Polaris(redirected from Alpha Ursae Minoris)
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North Star,star nearest the north celestial pole (see equatorial coordinate systemequatorial coordinate system,
the most commonly used astronomical coordinate system for indicating the positions of stars or other celestial objects on the celestial sphere. The celestial sphere is an imaginary sphere with the observer at its center.
..... Click the link for more information. ). It is in the constellation Ursa Minor (see Ursa Major and Ursa MinorUrsa Major and Ursa Minor
[Lat.,=the great bear; the little bear], two conspicuous northern constellations. Known to many peoples from ancient times, these constellations have had various names; the configuration of the
..... Click the link for more information. ; Bayer designation Alpha Ursae Minoris) and marks the end of the handle of the Little Dipper. Polaris's location less than 1° from the pole (1992 position R.A. 2h23.3m, Dec. +89°14') makes it a very important navigational star even though it is only of second magnitude; it always marks due north from an observer. Polaris can be located by following the line upward from the two stars (the Pointers) at the right end of the bowl of the Big Dipper or, if the Big Dipper is not visible, by following the line through the left side of the square in Pegasus through the end star in Cassiopeia. The star is a Cepheid variableCepheid variables
, class of variable stars that brighten and dim in an extremely regular fashion. The periods of the fluctuations (the time to complete one cycle from bright to dim and back to bright) last several days, although they range from 1 to 50 days.
..... Click the link for more information. and oscillates in brightness roughly every four days. Because of the precession of the equinoxesprecession of the equinoxes,
westward motion of the equinoxes along the ecliptic. This motion was first noted by Hipparchus c.120 B.C. The precession is due to the gravitational attraction of the moon and sun on the equatorial bulge of the earth, which causes the earth's axis to
..... Click the link for more information. , Polaris will not remain the polestar indefinitely; in 2300 B.C. the polestar was in the constellation DracoDraco
[Lat.,=the dragon], northern constellation lying SE of Ursa Minor and N of Lyra and Hercules. It is traditionally depicted as a dragon. Draco contains the bright star Eltanin (Gamma Draconis). Thuban (Alpha Draconis) was the polestar 5,000 years ago, i.e.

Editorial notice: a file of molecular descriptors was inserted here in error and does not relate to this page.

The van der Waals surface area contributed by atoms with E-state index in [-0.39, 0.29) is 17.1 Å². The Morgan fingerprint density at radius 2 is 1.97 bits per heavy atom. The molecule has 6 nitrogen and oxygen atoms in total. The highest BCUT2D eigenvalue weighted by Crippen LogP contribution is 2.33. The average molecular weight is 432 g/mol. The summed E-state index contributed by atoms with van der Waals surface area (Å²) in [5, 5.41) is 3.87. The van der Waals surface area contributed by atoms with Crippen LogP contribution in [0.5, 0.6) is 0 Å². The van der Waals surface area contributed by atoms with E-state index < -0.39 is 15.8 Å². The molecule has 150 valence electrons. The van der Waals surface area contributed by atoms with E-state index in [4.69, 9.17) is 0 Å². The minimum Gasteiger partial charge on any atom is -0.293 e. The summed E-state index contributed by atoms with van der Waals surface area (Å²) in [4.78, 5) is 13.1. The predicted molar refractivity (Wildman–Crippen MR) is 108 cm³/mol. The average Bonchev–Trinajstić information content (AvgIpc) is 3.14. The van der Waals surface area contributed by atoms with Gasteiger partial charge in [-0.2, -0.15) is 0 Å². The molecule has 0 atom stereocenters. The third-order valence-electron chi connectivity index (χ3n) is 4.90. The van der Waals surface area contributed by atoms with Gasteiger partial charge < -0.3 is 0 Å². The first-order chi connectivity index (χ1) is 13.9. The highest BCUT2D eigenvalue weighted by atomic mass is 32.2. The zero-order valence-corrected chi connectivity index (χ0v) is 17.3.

..... Click the link for more information. , and by A.D. 12,000 the star VegaVega
, brightest star in the constellation Lyra; Bayer designation Alpha Lyrae; 1992 position R.A. 18h36.7m, Dec. +38°47'. A white main-sequence star of spectral class A0 V, its apparent magnitude is 0.1, making it the fifth brightest star in the sky.
..... Click the link for more information. in the constellation Lyra will be the polestar.
Polaris(poh-lar -is, -la -ris) (North Star; α UMi) A remote creamy-yellow supergiant that is the brightest star in the constellation Ursa Minor. It lies very close to the north celestial pole (dec: 89°16′) and is the present pole star. Its position is found by means of the Pointers in the Plough. Polaris is a classical Cepheid variable (period 3.97 days) but its pulsations have decreased rapidly since about the mid-1970s. It forms an optical double with a 9th-magnitude F3 V companion. mv : 2.0; Mv : -2.9; spectral type: F8 Ib; distance: 97 pc.
(Alpha Ursae Minoris, the North Star), a bright star of the second magnitude near the north celestial pole and thus useful for determining the bearing of the sun and a particular area’s geographic latitude, which is approximately equal to the altitude of Polaris above the horizon. In 1975, Polaris was 51′ in angular distance from the celestial pole. As consequence of precession, this distance decreases almost 17″ per year and will attain its minimum (28′) around the year 2100. Polaris can be found in the sky by the method indicated in Figure 1. The precise azimuth and latitude of a location can be determined from Polaris using ephemerides published in astronomical annuals.
Polaris is a triple star. Its bright component is a cepheid (variable star) with a brightness-variation amplitude of 0.14 stellar magnitude and a period of about four days.